Updated 2012-11-17 18:24:11 by RLE

Richard Suchenwirth 2002-08-16 - This little script checks periodically for the existence of a file at well-specified location ("todo"), and if it exists,

  • executes it in a sh (hence Unix only, for now)
  • deletes it
  • writes the result to another file ("done")

Very simple, but seems to work also with non-trivial tasks...
proc every {ms body} {eval $body; after $ms [info level 0]}

set filename /home/suchenwi/todo
every 5000 {
    if [file exists $::filename] {
        catch {exec sh $::filename} res
        set fp [open /home/suchenwi/done w]
        puts $fp $res
        close $fp
        file delete $::filename

To feed this demon, I only have to type at the shell prompt
  echo "grep fff t" > ~/todo

and 5 sec or so later, the file ~/done contains the result of this demonery... What that is good for? Well, a colleague wanted to be able to run a program under a different account, without uid/su/rsh. This is the solution I came up with. A few days later, I needed it myself:

Printer demon: Assume a Tk app runs on Windows - its canvas can produce Postscript files, but how to print it (without starting up Ghostview or so, and manual intervention)? This solution requires that you have a directory on a Unix box (where of course just lpr brings Postscript well to paper) which is remotely mounted to your Windows box too. In my case, /home/suchenwi is mounted on Windows as x: Then I just need the following little demon:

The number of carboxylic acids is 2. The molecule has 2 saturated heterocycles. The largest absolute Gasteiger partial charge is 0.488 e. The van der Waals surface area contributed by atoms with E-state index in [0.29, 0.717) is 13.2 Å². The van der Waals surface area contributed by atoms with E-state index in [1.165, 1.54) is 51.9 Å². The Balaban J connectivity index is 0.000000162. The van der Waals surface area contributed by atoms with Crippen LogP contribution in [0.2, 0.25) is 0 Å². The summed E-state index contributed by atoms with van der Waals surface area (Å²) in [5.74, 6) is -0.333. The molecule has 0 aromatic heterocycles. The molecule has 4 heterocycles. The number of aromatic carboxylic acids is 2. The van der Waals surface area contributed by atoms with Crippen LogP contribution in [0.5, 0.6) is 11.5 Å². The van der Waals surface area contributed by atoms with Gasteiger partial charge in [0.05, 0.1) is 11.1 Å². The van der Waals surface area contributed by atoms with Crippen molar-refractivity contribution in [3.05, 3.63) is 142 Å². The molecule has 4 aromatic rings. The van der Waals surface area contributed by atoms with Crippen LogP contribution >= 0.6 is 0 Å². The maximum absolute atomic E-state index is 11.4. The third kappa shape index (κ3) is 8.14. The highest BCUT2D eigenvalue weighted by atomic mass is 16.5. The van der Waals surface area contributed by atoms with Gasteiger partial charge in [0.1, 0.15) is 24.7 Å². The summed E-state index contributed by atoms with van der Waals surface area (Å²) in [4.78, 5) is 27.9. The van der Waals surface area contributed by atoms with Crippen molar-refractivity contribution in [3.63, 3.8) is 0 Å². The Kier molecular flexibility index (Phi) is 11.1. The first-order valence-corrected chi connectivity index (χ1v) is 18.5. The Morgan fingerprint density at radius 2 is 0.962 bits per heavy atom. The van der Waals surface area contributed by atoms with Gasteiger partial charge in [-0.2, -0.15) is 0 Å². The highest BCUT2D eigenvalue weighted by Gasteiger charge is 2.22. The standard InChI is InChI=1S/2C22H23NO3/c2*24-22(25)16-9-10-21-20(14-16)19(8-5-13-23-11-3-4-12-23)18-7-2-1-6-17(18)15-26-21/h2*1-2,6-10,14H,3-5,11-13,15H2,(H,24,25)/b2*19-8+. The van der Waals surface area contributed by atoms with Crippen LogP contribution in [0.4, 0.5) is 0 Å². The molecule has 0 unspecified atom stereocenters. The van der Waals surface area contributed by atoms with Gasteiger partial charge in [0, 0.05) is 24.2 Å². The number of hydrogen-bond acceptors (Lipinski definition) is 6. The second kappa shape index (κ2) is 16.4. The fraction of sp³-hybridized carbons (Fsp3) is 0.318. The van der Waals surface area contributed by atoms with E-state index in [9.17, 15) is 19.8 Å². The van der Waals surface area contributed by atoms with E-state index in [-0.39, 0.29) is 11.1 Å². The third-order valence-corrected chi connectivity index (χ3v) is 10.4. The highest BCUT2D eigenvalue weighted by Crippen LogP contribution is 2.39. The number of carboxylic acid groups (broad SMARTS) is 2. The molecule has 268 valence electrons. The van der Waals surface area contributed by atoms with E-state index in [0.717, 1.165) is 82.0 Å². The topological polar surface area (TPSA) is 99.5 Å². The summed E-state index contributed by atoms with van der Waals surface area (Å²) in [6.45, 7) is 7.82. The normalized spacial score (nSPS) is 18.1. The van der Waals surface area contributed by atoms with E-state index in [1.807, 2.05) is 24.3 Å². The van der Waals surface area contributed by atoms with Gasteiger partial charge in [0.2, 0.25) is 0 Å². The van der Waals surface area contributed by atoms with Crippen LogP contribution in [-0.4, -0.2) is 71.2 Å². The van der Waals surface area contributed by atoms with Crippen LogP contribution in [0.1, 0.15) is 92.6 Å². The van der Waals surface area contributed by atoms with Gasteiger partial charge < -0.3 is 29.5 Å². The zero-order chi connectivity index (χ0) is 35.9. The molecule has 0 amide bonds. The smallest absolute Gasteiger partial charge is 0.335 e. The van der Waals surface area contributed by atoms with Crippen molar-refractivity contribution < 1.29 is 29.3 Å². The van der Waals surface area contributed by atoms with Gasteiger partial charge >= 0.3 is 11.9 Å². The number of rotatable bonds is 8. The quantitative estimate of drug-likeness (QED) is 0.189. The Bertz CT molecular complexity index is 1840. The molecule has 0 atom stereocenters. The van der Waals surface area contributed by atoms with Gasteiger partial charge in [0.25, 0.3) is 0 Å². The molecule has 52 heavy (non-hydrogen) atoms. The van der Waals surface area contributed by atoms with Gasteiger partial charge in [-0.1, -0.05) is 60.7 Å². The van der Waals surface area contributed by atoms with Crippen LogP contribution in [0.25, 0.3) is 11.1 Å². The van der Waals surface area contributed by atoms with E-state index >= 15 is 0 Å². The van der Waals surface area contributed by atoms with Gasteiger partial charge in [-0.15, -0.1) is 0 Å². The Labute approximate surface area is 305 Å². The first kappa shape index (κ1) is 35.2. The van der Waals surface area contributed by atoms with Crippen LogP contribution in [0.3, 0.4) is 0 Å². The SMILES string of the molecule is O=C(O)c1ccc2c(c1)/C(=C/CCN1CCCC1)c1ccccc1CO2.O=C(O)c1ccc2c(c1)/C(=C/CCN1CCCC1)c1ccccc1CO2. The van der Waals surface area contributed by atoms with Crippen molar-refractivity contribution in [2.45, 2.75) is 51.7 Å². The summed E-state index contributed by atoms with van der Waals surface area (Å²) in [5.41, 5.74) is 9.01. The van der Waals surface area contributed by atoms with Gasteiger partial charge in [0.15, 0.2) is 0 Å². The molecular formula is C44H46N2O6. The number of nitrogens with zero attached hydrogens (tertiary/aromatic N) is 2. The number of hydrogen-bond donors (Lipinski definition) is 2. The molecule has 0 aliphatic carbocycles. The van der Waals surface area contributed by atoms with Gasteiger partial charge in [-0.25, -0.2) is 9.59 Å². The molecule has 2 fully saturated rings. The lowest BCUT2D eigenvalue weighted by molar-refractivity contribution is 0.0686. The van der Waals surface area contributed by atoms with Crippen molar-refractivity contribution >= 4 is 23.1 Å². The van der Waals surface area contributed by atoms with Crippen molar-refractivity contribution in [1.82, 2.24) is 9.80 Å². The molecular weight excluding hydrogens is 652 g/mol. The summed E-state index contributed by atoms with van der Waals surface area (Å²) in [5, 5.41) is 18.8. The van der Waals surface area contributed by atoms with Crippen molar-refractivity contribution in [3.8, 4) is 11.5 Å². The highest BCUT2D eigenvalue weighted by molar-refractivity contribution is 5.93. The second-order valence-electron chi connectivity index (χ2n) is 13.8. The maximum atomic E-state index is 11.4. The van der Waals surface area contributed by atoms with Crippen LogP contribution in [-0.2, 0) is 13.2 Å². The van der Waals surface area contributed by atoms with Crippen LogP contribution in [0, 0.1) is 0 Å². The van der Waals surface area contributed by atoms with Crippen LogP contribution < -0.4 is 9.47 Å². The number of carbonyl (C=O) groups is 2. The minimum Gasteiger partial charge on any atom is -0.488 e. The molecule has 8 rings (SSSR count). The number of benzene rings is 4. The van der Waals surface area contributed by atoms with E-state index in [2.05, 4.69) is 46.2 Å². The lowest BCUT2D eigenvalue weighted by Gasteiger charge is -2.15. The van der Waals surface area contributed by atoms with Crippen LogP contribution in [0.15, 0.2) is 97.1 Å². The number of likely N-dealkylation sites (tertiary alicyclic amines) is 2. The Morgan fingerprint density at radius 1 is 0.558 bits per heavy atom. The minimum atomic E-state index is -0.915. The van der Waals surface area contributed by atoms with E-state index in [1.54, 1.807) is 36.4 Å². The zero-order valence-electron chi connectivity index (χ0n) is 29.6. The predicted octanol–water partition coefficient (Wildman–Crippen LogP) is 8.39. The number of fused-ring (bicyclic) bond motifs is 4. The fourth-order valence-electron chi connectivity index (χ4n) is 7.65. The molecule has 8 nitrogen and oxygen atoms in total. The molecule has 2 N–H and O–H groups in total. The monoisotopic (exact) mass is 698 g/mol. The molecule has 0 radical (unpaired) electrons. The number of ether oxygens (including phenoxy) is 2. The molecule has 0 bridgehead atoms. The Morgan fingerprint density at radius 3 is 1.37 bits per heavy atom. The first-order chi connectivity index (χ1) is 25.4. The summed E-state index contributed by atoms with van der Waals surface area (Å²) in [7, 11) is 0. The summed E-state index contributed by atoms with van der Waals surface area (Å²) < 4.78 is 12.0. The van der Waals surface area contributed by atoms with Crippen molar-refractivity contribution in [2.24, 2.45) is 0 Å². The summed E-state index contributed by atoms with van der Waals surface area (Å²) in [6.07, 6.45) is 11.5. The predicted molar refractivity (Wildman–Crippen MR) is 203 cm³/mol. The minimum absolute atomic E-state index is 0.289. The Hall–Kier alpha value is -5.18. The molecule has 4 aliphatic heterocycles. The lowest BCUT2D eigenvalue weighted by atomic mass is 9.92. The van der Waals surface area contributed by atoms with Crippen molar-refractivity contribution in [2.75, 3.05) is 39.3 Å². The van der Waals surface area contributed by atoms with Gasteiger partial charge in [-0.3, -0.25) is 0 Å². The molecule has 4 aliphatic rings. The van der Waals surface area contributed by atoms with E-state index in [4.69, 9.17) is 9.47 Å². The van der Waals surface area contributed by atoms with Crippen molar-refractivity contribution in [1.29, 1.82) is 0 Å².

proc every {ms body} {eval $body; after $ms [info level 0]}
cd /home/suchenwi/etc/toprint

every 30000 {
    foreach filename [glob -nocomplain *.ps *.PS] {
    exec lpr $filename
    file delete -force $filename
vwait forever

Started on Unix with $ tclsh ~/tcl/printerdemon.tcl &, it hovers in the background, and every half minute checks whether there are files in the well-known directory. On the Windows side, I just need
$canvas postscript -file x:/etc/toprint/[pid].ps

and soon enough, the pages comes out of the printer... To bring in some FIFO queuing, one could use clock seconds in generating the filename, and lsort -integer in the demon.